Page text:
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Revision of the Foreign Direct Investment Regulation and Annual Report


The European Commission is completing its assessment of the framework for the screening of Foreign Direct Investment ("FDI") - Regulation (EU) 2019/452 - and has announced that will propose a revised Regulation before the end of 2023.

Likewise, and despite the current political turmoil, it is expected that in 2024 a legislative process to update the Portuguese regime may begin, to better ensure the safeguarding of key strategic assets (Decree-Law 138/2014 of 15 September).

Last October, the European Commission published its Annual Report on the screening of FDIs into Union (“Report”) for 2022.

Although the global FDI displayed a year-on-year decrease of -14.3% in 2022 compared to 2021, the Report documents a growth in FDI in Portugal, with a 30.6% increase in the number of foreign acquisitions.

The very significant decrease in FDI in 2022, both globally (-14.3%) and in the European Union (- 280 billion euros!), contrasts with the growing importance of the screening of FDI in the EU. Initiatives to adopt or update existing FDI screening mechanisms are underway in 17 of the 27 Member States, and only 7 have nothing to report, while at the same time there has been a significant increase in the number of FDI cases formally analysed by the Member States.

Every year, foreign investment in the European Union, and specifically in Portugal, becomes increasingly scrutinised. Investors and companies should pay attention to the following aspects:

  1. Since 11 October 2020, the aforementioned Regulation (EU) 2019/452 has been applicable, establishing the first system for the screening of FDI at EU level;
  2. FDI means an investment by a foreign investor (i.e. from outside the EU) aiming to establish direct links between the foreign investor and the undertaking to which the capital is made available in order to carry on an economic activity in a Member state, including investments which enable effective participation in the management or control of a company in question;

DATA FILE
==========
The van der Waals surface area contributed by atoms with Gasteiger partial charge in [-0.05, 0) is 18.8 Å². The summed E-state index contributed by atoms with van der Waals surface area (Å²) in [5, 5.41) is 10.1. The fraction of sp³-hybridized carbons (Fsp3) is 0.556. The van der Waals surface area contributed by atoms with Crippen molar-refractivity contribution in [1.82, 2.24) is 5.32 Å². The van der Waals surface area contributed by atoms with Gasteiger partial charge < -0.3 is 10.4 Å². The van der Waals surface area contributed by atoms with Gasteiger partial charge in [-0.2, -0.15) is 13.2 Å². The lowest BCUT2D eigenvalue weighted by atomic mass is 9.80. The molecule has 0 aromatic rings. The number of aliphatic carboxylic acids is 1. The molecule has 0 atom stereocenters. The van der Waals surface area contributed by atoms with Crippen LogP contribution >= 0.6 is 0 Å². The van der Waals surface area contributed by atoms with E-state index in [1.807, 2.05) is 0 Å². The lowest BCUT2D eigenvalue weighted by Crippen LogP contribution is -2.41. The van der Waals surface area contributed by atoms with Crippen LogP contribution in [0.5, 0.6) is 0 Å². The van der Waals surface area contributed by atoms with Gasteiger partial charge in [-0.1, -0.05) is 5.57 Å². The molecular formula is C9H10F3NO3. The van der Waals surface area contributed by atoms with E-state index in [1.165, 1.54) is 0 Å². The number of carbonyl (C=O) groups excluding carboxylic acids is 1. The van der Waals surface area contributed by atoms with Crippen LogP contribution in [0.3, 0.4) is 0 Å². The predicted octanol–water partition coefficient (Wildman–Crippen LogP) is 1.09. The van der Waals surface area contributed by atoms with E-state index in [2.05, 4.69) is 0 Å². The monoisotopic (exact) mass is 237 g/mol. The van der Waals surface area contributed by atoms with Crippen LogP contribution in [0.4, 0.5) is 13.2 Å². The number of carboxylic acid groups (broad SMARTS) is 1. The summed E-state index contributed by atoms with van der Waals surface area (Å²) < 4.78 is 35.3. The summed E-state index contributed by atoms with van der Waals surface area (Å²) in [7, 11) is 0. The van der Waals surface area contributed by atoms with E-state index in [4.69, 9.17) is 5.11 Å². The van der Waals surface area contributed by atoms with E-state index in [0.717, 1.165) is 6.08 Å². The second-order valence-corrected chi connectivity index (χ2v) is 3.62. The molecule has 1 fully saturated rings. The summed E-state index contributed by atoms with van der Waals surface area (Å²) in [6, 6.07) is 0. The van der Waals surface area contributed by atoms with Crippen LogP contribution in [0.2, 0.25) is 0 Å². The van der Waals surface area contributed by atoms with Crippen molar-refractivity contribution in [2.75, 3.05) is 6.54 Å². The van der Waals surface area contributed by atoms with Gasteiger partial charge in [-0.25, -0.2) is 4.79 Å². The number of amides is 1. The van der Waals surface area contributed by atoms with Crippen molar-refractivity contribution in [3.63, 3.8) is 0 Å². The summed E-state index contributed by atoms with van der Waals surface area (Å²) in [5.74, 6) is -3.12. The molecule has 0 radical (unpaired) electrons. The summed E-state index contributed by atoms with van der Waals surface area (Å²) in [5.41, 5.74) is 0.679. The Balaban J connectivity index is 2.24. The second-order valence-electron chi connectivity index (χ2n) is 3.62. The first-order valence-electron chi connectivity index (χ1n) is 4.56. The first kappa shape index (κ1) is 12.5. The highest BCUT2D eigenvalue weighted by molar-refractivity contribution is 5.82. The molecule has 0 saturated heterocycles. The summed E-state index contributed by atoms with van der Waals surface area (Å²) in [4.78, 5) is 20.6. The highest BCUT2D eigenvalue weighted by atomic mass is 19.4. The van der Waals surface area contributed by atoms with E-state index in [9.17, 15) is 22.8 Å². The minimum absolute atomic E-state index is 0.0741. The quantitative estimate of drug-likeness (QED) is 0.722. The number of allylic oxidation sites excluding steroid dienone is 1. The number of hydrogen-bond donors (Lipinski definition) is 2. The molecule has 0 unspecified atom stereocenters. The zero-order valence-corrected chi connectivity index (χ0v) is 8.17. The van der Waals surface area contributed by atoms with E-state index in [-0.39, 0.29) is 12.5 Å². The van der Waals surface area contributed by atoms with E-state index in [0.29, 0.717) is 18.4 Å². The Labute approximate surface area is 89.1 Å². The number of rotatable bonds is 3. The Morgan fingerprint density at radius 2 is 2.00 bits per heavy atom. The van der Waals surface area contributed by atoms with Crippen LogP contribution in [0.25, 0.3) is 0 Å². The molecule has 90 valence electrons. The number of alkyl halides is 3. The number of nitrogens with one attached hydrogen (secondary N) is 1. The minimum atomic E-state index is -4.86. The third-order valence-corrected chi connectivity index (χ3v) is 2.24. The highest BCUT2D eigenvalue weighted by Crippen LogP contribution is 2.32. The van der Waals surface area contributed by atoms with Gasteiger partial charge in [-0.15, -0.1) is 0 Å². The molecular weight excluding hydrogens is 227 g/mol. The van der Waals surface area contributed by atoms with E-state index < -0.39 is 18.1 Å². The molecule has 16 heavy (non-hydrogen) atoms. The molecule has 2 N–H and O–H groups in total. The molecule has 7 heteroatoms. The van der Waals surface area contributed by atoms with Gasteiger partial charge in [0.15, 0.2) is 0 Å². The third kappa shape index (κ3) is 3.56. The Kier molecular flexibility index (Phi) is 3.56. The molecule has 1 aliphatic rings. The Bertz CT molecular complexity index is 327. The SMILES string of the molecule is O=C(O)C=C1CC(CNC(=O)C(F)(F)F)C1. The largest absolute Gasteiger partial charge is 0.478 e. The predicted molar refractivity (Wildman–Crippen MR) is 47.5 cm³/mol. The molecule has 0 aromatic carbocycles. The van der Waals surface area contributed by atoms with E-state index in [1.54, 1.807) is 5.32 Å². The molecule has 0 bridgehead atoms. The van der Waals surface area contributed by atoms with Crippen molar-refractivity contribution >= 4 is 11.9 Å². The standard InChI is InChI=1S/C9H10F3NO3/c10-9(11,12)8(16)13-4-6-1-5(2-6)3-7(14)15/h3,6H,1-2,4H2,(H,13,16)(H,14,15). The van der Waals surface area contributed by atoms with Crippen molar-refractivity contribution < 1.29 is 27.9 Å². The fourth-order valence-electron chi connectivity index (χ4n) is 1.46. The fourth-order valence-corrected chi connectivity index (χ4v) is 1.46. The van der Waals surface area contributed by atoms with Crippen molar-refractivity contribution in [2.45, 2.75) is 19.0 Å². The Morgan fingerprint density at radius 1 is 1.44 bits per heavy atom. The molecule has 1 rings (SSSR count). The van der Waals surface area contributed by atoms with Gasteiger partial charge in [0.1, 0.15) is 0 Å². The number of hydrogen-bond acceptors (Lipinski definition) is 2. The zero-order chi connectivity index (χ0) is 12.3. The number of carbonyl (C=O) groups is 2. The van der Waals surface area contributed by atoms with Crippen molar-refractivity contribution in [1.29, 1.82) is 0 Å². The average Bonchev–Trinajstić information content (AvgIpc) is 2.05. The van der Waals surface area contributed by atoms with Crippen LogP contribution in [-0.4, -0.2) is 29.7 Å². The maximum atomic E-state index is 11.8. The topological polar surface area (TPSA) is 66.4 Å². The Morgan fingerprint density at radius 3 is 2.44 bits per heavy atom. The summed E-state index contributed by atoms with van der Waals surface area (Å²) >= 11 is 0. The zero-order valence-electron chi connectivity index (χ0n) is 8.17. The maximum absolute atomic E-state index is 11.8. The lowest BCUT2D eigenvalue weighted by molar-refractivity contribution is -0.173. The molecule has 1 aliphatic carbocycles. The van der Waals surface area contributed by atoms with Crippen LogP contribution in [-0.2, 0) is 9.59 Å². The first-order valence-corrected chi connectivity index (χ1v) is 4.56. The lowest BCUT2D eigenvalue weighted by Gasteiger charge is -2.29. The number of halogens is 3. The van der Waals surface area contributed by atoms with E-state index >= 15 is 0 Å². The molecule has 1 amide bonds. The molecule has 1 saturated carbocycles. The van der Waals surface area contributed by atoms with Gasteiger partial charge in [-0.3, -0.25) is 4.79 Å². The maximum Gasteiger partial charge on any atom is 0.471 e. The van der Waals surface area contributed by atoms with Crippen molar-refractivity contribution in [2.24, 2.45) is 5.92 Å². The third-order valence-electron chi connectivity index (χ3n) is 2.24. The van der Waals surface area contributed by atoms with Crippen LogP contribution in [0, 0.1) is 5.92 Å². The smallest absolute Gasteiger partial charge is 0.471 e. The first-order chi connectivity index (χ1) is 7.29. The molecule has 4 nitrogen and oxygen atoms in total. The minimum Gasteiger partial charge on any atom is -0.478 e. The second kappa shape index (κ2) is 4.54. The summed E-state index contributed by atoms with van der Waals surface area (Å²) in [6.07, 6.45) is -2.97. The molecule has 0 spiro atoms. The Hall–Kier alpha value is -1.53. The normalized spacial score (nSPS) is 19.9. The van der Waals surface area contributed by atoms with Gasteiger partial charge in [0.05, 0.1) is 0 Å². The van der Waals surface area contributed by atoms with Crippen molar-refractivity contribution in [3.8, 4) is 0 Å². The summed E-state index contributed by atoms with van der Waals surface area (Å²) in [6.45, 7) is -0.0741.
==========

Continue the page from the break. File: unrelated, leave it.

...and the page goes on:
3. A foreign investor, on the other hand, is a natural person or undertaking of a third country (i.e. non-EU country), intending to make or having made a FDI;
  4. The Regulation establishes: 1) the possibility for Member States to have mechanisms for the screening of FDIs; 2) factors that can be taken into account by Member States or the European Commission to determine whether an FDI is likely to affect security or public order; 3) mechanisms for cooperation between Member States and the European Commission; 4) the possibility for the European Commission to issue opinions and for Member States to issue observations on these investments;
  5. The Regulation does not harmonise the national systems of screening of FDIs. Therefore, nothing prevents a Member State from deciding to have (or not) a national screening mechanism or to analyse (or not) a particular FDI;
  6. The regulation in force in Portugal since 2014 establishes a system for the safeguarding of strategic assets that are essential to guarantee the national defence and security and the country's supply of services that are fundamental to the national interest, in the areas of energy, transport and communications (Decree-Law 138/2014);
  7. When the country's national defence and security is at stake, the Portuguese government may oppose to any transaction which directly or indirectly results in the acquisition of control by a person from a country outside the EU (and the European Economic Area) over strategic assets in the energy, transport and communications sectors.
  8. If an objection decision is adopted, all legal acts and transactions relating to the operation in question are null and void;
  9. The acquirer, in order to obtain some legal certainty, may request confirmation from the government that it will not oppose to the operation in which he is taking part. However, such notification is optional.

As documented in the Report, in 2022 and, even earlier, in 2021, only 1% of the transactions were blocked by Member States. The figures confirm that the European Union remains open to FDI and that Member States only do not authorise transactions that pose a very serious threat to their security and public order.

In the interests of transparency, it would be commendable for Portugal to submit an annual report to the European Commission that includes information on FDI in Portugal. By not doing so, it is in breach of EU law.

Miguel Gorjão-Henriques |

Alberto Saavedra |

Pedro Almeida e Brito |